A passenger account of how yesterday’s Qantas service from Dallas Forth Worth to Sydney was delayed for almost 10 hours in a diversion to Nadi Airport in Fiji illustrates the abysmal passenger care standards and technical incompetence of the airline’s management, and helps explain why it is bleeding passengers to competing carriers.

Dallas Fort Worth-Brisbane-Sydney is a route Qantas launched in May with Boeing 747-400ERs which cannot reliably fly that route with a full payload, or with any assurance that passenger luggage might not be offloaded and travel on a later flight.

The launching of the route illustrates the same lack of technical competence in senior management that saw it shift its Rolls-Royce RB211 engine maintenance to a Hong Kong centre just as that power plant, used on different 747s from the ones used on the Dallas service, began to experience abnormal rates of in-flight failures.

Dallas Fort Worth is advertised as a reliable means of flying to and from New York and other American Airlines destinations via the hub established by that carrier midway between the two Texas cities.

It has proven to be anything but fast or reliable.  On this particular flight the passenger account makes some startling revelations:

  • Qantas tried to extend the duty hours of the pilots after they were forced to land at Nadi and would have exceeded the legal maximum had they resumed flight after refuelling and this was, not surprisingly, refused permission by CASA
  • Nadi was the last card the crew could play, as all other alternatives were closed by weather or significantly compromised in the case of Noumea.
  • The jet landed with 45 minutes worth of fuel, underlining the poor quality of flight planning and following in which Qantas operations had ample time in which to adopt an alternative route strategy, including delaying the departure or offloading more passengers or under floor baggage and freight.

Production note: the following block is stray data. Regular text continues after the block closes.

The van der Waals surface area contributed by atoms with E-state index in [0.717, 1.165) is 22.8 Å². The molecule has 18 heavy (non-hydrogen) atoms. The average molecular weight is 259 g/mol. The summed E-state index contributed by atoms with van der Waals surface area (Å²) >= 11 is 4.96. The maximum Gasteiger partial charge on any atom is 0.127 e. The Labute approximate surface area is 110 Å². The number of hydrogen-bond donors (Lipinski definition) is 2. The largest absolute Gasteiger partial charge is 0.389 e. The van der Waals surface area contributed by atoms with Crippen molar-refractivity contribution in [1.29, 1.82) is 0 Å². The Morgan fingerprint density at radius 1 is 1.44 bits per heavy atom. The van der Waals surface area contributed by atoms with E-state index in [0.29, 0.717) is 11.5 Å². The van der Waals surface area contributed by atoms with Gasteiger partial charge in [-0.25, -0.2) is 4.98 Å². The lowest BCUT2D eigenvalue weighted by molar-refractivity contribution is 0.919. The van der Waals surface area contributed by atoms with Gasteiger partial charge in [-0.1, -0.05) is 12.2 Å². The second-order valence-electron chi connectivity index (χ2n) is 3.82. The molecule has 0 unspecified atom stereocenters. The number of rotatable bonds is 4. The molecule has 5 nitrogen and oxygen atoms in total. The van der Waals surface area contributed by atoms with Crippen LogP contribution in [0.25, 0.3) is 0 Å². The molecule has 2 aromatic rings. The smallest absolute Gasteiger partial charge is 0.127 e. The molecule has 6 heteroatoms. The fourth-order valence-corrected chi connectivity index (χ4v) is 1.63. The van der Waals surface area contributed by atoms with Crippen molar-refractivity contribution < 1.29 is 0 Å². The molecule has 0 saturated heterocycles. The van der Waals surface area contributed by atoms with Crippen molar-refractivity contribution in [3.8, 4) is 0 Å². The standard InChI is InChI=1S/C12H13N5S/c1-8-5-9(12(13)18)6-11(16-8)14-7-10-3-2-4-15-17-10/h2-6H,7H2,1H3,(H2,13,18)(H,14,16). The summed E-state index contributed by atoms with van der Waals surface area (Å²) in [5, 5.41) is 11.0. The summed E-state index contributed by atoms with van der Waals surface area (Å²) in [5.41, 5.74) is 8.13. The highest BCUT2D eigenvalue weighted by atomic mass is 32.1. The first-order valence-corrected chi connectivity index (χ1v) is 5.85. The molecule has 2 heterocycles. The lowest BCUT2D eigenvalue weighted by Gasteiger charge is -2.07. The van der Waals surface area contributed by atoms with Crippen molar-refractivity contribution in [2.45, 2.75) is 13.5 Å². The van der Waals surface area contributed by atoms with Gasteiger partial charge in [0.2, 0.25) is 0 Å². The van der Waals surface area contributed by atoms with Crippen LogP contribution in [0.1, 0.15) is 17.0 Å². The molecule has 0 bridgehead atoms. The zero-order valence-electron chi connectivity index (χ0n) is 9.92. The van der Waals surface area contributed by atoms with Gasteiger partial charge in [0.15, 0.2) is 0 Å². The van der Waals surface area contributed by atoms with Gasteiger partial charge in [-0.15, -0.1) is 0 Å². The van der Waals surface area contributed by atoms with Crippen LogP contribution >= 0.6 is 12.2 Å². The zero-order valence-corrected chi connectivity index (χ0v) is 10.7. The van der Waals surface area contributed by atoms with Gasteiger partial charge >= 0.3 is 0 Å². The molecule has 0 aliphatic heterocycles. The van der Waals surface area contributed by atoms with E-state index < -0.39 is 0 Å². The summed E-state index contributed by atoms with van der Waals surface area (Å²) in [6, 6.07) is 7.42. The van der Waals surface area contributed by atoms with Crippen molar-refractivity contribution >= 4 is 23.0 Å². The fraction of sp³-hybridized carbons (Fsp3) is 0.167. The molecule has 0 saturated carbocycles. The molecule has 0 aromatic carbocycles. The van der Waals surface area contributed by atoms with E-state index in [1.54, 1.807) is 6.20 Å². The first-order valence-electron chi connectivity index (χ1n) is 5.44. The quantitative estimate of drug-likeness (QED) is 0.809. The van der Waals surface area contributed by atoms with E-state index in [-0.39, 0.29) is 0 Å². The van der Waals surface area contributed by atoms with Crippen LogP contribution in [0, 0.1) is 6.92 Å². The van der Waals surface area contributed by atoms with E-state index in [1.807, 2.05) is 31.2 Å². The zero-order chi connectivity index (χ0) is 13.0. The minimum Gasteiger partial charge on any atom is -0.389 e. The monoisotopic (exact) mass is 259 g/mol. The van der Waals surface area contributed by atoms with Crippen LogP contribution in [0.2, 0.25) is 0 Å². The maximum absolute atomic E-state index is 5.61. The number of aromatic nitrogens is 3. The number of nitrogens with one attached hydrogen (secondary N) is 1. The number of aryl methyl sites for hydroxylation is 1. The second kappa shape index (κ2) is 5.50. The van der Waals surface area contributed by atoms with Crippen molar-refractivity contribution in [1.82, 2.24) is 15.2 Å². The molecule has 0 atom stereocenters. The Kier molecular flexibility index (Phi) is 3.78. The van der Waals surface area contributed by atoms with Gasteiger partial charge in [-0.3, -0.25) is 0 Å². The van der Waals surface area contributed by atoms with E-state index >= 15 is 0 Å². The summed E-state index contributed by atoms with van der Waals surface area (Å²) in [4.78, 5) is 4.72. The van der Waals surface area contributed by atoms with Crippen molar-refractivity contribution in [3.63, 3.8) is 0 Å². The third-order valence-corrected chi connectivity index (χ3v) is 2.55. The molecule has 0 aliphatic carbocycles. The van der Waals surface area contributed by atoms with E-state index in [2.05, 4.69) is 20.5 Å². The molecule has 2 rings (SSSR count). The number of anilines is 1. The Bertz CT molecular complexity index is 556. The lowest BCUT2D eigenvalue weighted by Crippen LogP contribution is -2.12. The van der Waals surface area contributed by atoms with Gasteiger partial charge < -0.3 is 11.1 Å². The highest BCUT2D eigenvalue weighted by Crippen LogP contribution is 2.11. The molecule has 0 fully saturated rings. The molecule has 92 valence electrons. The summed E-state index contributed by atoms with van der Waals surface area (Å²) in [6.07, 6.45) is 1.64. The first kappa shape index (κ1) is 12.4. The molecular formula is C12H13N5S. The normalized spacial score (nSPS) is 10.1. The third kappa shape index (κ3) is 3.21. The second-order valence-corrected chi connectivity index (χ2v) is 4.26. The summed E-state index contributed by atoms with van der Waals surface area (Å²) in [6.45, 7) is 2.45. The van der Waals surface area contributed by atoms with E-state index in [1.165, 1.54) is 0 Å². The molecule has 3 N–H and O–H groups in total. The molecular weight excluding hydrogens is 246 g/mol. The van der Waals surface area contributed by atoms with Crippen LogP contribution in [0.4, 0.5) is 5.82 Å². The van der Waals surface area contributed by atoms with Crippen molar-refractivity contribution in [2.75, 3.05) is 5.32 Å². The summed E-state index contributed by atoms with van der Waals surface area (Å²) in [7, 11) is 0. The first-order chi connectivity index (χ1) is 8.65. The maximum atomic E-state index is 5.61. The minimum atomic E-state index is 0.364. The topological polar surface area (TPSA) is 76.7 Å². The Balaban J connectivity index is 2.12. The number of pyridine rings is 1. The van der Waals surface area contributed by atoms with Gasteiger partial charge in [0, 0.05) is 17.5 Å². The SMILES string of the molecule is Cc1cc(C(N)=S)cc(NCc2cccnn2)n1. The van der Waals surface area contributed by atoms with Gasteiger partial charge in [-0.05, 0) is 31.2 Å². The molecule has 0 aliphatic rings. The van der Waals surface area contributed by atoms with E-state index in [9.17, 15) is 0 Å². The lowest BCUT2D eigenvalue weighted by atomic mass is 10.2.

• Passengers were forbidden to use the toilets for a period after landing, adding to their discomfort.
  • They were also kept on board for a long period before being allowed into the terminal, handed a pathetic refreshments voucher, and not offered the use of hotel rooms, as was once a normal Qantas courtesy,  so that they could at least shower and sleep.

This account shows all the tell tale signs of a cost obsessed operation that doesn’t care two hoots about the normal courtesies and amenities that once loyal Qantas passengers used to expect from a full service carrier.

What continues to be a mystery is why Qantas was so focused on its relationship with American Airlines that it subjects passengers flying back to Sydney via DFW to a mandatory stop in Brisbane and the risk of a mid Pacific diversion when the airline’s A380s offer more comfortable cabins and much more reliable non-stop services from Los Angeles.

In answer to queries about this full service brand shambles, a Qantas spokesperson said:

“The QF8 service diverted to Nadi, Fiji due to forecasted fog in Brisbane.  Due to the expiry of crew operating hours, a replacement crew was required to operate the service to Brisbane.

Qantas remains confident in our Dallas/Fort Worth service and the operation of the Boeing 744ER on the route.”